This week it was all about charcoal, chalk and pastels. I was looking forward to this, as I’m not that keen on pencils, and I vaguely remember from school that pastels were way more fun, and quite forgiving with their smudginess (*)
I don’t really remember what advice Will gave us this time, but I do remember enjoying getting my fingers dirty :-)
Here’s my first attempt, in charcoal and chalk:
I was really happy with this! I didn’t think I’d be able to capture the light like that.
Here’s the original I was working from:
Will seemed happy with the result, and suggested that for the second half of the lesson I could add some colour using pastels. I didn’t really want to, as this was the first piece of work in the class that I really wanted to keep, and I was worried about ruining it. So he suggested I do another quick piece, choosing something very basic like an apple.
I found a still life amongst the pile of original drawings, and picked out a single apple from the composition. About 25 minutes of pastel work later I had this:
All I can say is, I’m glad I started again. I seriously like this apple. When I look at it I see a work of art, not something that I did!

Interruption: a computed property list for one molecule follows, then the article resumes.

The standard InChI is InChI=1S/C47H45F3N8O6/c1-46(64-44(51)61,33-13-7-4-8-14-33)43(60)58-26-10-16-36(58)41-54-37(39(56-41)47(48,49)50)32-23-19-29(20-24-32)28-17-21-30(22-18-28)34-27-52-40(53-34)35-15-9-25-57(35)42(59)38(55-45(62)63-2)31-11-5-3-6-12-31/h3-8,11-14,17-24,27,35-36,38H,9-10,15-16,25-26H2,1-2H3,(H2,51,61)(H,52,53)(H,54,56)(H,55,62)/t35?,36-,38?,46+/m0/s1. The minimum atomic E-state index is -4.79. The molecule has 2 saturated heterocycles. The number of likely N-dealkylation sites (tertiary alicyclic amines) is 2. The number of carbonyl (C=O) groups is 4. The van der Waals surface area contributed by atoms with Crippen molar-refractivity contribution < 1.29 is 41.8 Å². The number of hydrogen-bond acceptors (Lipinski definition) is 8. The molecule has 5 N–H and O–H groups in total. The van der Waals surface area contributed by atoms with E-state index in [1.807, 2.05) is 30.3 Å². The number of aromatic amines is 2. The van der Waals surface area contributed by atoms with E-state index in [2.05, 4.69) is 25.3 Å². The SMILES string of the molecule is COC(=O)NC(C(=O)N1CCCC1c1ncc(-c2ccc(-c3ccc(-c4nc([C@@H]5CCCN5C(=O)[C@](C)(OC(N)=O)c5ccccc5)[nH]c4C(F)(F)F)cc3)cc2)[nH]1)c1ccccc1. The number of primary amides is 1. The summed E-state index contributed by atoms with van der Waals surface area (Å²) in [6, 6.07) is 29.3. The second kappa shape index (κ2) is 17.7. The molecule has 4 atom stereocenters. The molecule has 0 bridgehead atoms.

I also really really enjoyed doing it. There’s something about the pastels and getting my fingers in there smudging away that disconnects the logical part of my brain and lets out a part that’s normally in my subconscious. Although I feel that my job in software development does require a certain amount of creativity, there’s an awful lot of logic involved that pushes that creative side of me to the bottom!
Tip: A little aside about working with the pastels. They go everywhere unless you fix them afterwards. Will gave us a tip about using hairspray as a cheap alternative to commercial fixer, but warned that all fixer darkens the image. I bought a Tesco basic hairspray and tried it. It kind of works, but it does indeed darken the image. Worse though is that it seems to affect the different media to different extents. In particular the white chalk isn’t darkened at all, but the light coloured pastels are :-( I think that perhaps the answer might be to try white pastels instead of chalk?
(*) I didn’t really think that smudginess was a real word until my spell checker happily accepted it!